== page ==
This post is intended to help both people with OCD and those who support them.
Sometimes OCD sounds absurd (e.g. “my mum will die if I touch the sofa”). However, sometimes OCD looks like an extreme version of an everyday concern. For example, someone may be worried about getting germs from a door handle. It’s perfectly possible for this to be either a) a symptom of OCD or b) a concern held by a neurotypical person who is conscious of hygiene. (As an aside, if you want an excellent example of how it feels to be “stuck” in a bathroom because you can’t touch the door handle, watch The Aviator, a film about Howard Hughes who had OCD).
These thoughts look the same on the surface, but they behave in very different ways. I’ve written elsewhere about how to tell if the thought is OCD or not. Here I want to look at how the best response to an OCD thought can be very different to the best response to a non-OCD concern.
Example: Contamination fears
The other day a friend of mine was concerned about contaminating her bed sheets. She was having OCD-driven thoughts that her body would get germs on the sheets. A mutual friend responded to my friend’s concern by suggesting that she could wipe the sheets with a wet wipe or similar. This is a logical solution to the apparent problem, but when the problem comes from OCD, this solution is unlikely to help.
I want to reiterate that I am not diminishing our mutual friend’s attempt to help. Rather, I want to show how the nature of OCD means that advice which would work for a neurotypical person with exactly the same problem wouldn’t work for a person with OCD.
One of the many ironies of OCD is that whilst we can spend hours seeking reassurance that something is safe, ok, or clean, we rarely succeed in accepting that reassurance. No matter how many rituals you do or how many times you repeat an activity, it won’t feel ok (although that doesn’t stop OCD lying that if you just do it one more time you might be able to make it “safe”). I read an interesting paper suggesting that this might be because a specific part of the brain has difficulty sending “safety signals” which tell the rest of the brain that the situation has been resolved. After reading that paper I found it helpful to think to myself “my brain can’t make me feel like it’s ok, so I have to choose to believe that it’s ok”. (Cognitive reappraisal helps me with this – more about this at the end of the post).
So to return to the example, if my friend had wiped her bedsheets, she may have momentarily felt ok, but soon enough the OCD would return and she would worry that she hadn’t wiped them thoroughly enough, or that the cloth she used to wipe it had germs on, and so on.
This ties in with another aspect of OCD that has come out in research – we often over-estimate the extent to which germs can contaminate objects. For example, say I were to touch a toilet seat, and then touch my phone. I then wash my hands and get on with the day. I later make a call on the phone, and later lie down to go to bed. My perception might be that the germs from the toilet seat had transferred from my hands, to the phone, to the side of my head, and on to the pillow. Most neurotypical people don’t think in this way – I sometimes see other women doing their hair in the bathroom mirror before they wash their hands from going to the toilet. I only have mild contamination symptoms these days, but this is an example of something that bothers me that most neurotypical people wouldn’t even notice.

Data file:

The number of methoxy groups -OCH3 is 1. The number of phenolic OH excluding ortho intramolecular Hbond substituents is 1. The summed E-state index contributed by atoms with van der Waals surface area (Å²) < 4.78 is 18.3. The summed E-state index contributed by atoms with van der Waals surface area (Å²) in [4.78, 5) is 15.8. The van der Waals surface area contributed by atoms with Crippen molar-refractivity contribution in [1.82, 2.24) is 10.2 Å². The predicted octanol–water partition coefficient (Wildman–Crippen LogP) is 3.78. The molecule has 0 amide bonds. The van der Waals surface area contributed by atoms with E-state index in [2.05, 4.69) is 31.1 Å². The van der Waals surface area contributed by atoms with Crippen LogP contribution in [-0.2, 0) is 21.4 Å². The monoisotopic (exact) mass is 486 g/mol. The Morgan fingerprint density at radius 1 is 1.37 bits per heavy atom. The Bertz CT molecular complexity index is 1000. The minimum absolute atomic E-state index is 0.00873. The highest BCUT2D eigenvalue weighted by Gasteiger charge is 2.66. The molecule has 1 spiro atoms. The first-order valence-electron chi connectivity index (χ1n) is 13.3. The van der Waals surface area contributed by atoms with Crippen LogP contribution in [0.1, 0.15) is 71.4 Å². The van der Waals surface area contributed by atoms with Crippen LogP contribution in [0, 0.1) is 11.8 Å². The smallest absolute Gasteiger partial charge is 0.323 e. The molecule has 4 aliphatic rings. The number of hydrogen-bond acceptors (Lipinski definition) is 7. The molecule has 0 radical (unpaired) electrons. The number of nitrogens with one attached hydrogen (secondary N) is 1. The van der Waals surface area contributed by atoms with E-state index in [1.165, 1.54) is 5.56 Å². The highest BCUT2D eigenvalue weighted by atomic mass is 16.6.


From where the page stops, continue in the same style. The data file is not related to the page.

Thinking back to my friend’s situation – my advice would be to think about the fact that people are responsible for their own health. If anyone else sleeps on the sheets, that is their choice. Think about what a neurotypical person would do, and copy that. If a neurotypical person accidentally wets the bed, they may think about germs, and they will change the sheets. Otherwise, they won’t think about germs. Society survives with, and even needs, a certain level of germs. If you are within the boundaries of what a neurotypical person would do, you have done enough. Protecting other people from germs is not your responsibility.
So, in summary, don’t be dismayed if your OCD or your loved one’s OCD persists in the face of advice that would calm a neurotypical person. Sometimes you have to take a different path to the one that seems intuitive to neurotypical people. The more you read about OCD, the more you will learn about what is likely to help you or your loved one. Cognitive reappraisal is a technique which I have found very helpful. This often involves writing down arguments for and against your OCD thought (usually there will be very few arguments on the OCD side!), and reassessing how you think about a situation. The paragraph above, which describes other ways of thinking about a contamination fear, is an example of cognitive reappraisal.